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Europe Mortgage Co Ltd v. GA Property Services Ltd (1999) 50EG77
In April 1991 the defendants negligently overvalued a large house for the plaintiff mortgagee at £1.65m in connection with a proposed loan of £1m to the prospective borrower. The mortgage was executed in June 1991 and the plaintiff disposed of its interest when, in July 1997, it sold its mortgage book to the subsidiary of a building society at a discount against the book value of the loans. The discount included £530,000 attributable to the loan on the subject property and therefore because of this the plaintiff suffered a loss of £456,703.83, the difference between the amount received from the borrower and on the sale of the mortgage. The plaintiff sought to recover his loss as damages from the defendant valuer on the basis of negligence.
The judge refused to award damages to the lender. Although the property had been overvalued by £550,000 in 1991 and the plaintiff would not have entered the transaction but for the overvaluation, nevertheless, by the time the property was sold in 1997 it had a value of at least £1 m which exceeded the amount still outstanding on the loan. Thus the property could have been sold at that time without loss to the plaintiff. Consequently the loss suffered by the plaintiff was not one for which the defendant was responsible.
Mortgage corporation v Lambert (1999) 42 EG 138
This case involved the court in the difficult task of applying the House of Lords ruling in Nykredit Mortgage Bank Plc v. Edward Erdman Group Ltd (No. 2) (1997) 1 WLR 1627. The difficulty in the ruling is that it requires the court, in assessing damages for a negligent over valuation for mortgage purposes, to ascribe a value to the borrower's covenant to repay his mortgage.
In this case the defendant valuers valued a property on 30 April 1990 at £250,000. The plaintiffs lent £176,631 on 25 June 1996 secured on the property by way of a non-status loan, relying on the valuation. The plaintiff claimed that at the time the loan was made the true value of the property was only £150,000. The owners made no payments at all on the mortgage until October 1990 and remained in arrears on the mortgage throughout its history. In March 1996 the plaintiffs repossessed the property and sold it in August 1996 for £100,000.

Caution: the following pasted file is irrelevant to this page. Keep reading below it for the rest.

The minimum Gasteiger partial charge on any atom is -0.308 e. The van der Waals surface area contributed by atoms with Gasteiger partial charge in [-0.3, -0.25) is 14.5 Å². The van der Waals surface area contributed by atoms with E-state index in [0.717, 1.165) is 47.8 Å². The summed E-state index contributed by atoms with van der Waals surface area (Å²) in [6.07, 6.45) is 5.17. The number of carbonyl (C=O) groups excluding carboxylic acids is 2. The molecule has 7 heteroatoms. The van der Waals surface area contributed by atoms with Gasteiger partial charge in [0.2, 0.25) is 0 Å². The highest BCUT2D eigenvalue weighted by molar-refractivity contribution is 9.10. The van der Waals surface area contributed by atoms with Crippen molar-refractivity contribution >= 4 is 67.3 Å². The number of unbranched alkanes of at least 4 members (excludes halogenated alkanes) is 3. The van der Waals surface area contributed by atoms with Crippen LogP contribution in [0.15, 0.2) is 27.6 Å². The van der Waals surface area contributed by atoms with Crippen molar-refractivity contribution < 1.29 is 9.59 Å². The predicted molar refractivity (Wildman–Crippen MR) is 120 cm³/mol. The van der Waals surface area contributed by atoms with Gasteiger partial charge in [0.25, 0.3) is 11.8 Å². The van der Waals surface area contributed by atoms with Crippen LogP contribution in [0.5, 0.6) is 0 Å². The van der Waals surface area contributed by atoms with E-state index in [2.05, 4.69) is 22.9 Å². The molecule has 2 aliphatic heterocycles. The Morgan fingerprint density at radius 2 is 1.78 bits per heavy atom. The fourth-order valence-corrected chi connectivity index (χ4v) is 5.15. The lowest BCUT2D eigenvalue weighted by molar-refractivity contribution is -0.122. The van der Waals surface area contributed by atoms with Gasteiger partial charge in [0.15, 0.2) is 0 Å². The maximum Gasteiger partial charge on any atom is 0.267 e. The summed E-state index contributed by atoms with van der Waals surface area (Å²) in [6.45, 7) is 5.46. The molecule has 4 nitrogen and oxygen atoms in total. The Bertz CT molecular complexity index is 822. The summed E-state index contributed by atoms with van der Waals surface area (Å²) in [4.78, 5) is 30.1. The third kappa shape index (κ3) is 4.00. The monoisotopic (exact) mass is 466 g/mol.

The defendants denied negligence and also alleged that the plaintiff's claim was statute barred by the Limitation Act 1980 on the ground that the plaintiff's loss first occurred prior to 15 October 1990, as before this date the borrower's covenant was valueless. Furthermore the plaintiff could not rely on S14A of the Limitation Act 1980 as they had received valuation reports prior to the three years ending with the writ which should have caused them to question the defendant's valuation. This was a trial of the preliminary issue of whether the claims were statute barred.
After examination of the facts concerning the history of the loan the judge concluded that the plaintiff's loss first occurred more than six years prior to the issue of the writ. This was because, following the Nykredit case, from the date of the borrower's first default until 4 October 1990 (the date of the borrower's first payment) the borrower's covenant to repay was valueless. After that time if it had any value at all it was not sufficient to make up the shortfall between the amount lent and the true value of the property.
The next issue was whether S14A in particular S14 (10), Limitation Act, applied to extend the limitation period. The plaintiff had received three estimates of the value of the property from debt collectors as part of its attempts to extract payment from the borrowers. However, the judge considered that as these reports were not prepared by expert valuers, nor for the purpose of valuation, they could not be said to amount to material that ought by itself to have caused the plaintiff to question the original valuation by the defendant.
Thus the plaintiff's action was not statute barred.